Lecce University Botanical Garden – Salento Botanical Garden

This post is also available in: Italiano (Italian)

The Botanical Garden of the University of Lecce, a.k.a. Botanical Garden of Salento, was conceived in the early 90s by Sergio Sabato, a professor of botany from Naples: it was intended as a section of the local “Ecotekne” university campus, twinned with another botanical garden near “Masseria Sant’Angelo” (currently managed by a Foundation which includes the very University of Lecce).

Today, that very Foundation also manages the Botanical Garden in Lecce with the help of private funds and it’s responsible for carrying out cultural, social, educational, research and tourism activities related to the protection, conservation and enhancement of plant biodiversity.

The garden houses the Herbarium Lupiense, a collection of about 20.000 dried flora specimens from Italy and Salento, in particular.
Several activities and projects have been carried out for years, including conservation programs, research, floristics and horticulture activities, as well as guided tours, exhibitions and various events; educational programs and workshops for schools have also been offered for quite some time.


Today, the botanical garden covers some 32 acres, east of the city, in a sub-flat area originally used for grazing sheep. It still retains patches of pseudo-steppe made of Stipa austroitalica unaltered subsp. austroitalica, with spontaneous orchid blooms.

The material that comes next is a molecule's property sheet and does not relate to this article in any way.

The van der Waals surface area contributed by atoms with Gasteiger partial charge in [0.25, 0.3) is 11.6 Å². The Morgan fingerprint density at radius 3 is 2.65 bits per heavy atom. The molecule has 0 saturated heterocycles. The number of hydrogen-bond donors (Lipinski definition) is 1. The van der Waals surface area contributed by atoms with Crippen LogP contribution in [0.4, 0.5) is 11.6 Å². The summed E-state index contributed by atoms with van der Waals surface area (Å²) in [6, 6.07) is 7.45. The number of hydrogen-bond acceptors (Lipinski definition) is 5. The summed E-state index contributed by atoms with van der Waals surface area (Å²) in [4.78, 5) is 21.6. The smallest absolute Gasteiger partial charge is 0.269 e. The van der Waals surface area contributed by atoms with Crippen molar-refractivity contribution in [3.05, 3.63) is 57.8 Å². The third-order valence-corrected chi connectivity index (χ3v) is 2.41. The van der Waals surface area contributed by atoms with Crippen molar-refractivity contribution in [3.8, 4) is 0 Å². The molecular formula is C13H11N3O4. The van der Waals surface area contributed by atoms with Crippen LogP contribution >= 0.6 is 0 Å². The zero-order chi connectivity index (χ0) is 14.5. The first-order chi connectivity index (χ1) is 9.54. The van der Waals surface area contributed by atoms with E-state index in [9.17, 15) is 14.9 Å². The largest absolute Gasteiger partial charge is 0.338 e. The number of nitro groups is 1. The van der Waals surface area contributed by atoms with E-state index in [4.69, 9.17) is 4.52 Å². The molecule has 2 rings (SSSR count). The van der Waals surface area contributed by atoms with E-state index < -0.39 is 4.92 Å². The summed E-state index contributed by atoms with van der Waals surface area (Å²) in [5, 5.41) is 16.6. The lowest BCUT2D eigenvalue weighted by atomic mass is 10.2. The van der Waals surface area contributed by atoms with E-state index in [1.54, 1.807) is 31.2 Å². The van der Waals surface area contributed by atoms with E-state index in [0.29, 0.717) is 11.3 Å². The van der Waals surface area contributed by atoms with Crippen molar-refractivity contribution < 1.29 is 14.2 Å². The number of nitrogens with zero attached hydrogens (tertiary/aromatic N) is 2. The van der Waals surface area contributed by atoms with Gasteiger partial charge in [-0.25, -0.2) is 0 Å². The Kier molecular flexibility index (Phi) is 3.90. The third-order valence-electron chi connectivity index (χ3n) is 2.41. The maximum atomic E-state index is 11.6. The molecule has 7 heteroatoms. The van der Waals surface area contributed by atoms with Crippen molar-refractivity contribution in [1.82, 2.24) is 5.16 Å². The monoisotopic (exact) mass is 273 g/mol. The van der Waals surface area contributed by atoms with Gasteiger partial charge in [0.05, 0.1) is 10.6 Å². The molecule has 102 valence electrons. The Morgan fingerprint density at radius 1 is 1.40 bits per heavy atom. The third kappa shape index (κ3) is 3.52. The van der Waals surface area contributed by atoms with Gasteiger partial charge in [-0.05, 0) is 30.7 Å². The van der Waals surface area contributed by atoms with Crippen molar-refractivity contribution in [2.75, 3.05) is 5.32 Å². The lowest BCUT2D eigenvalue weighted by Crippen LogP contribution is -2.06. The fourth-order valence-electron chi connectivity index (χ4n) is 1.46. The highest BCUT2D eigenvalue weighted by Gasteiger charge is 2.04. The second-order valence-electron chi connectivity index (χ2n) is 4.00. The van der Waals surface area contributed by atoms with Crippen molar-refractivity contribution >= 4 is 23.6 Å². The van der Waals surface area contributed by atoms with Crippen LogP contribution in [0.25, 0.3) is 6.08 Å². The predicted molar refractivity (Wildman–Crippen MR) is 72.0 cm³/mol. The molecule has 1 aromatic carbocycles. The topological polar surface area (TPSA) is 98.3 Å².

The very botanical garden covers more than 5 acres and features small groves of Tasmanian blue gum (Eucalyptus globulus) and Aleppo pines (Pinus halepensis), while along the perimeter there are native and ornamental species such as myrtles, mastic trees, thorny gorse, cystus, phyllirea, shrubby thyme, local heather and rosemary.

A patch of scrub and bushes contains almost 400 wood species typical of the Salento area; there is also an orchard with traditional local trees. A small lake and an artificial marshland host spontaneous and exotic aquatic plants; on the opposite side, there are succulent plants grown in the ground and a small collection of medicinal and ornamental Mediterranean species.

The spontaneous collection, growing on more than 7.5 acres, is extremely useful for studying and researching the popular pharmacopoeia, alimurgic applications and the artisanal use of plants, such as laurel, rosemary, officinal sage, salvia tribola, lavender and common rue, not to mention wild fennel, lemon balm, lesser calamint, clary, savory and hyssopus.

A square section hosts rare spontaneous species, threatened of extinction and typical of Salento – they’re grown inside special enclosures. Finally, there is a field reserved to herbaceous species of agricultural interest and several protected structures (greenhouses and tunnels) for the propagation of plants.

On a slope, there is an olive grove and a Pomarium made of different varieties of pear, quince, pomegranate and apple trees; it also features a fig grove with some 50 different ancient varieties of trees from Salento.

In the “field of minor fruits”, visitors can admire walnuts, mulberries, jujubes, mountain-ashes, azaroles, and carob trees. Beyond that field, there is the “path of the oaks”, with thorny oaks, holm oaks, Macedonian oaks, downy oaks, and cork oaks.
Last but not least, the pine forest that frames a hygrophilous grove is made of narrow-leafed ashes, white poplars, elms and tamarisks.

This post is also available in: Italiano (Italian)


Via Prov. Lecce-Monteroni 65 - 73100 Lecce(LE)

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Dal 15 settembre al 30 giugno, dal lunedi¬ al venerdi¬ 9.00-13.00, 15.00-18.00; dal 15 ottobre al 15 marzo, dal lunedi¬ al venerdi¬ 9.00-13.00, 15.00-16.30.

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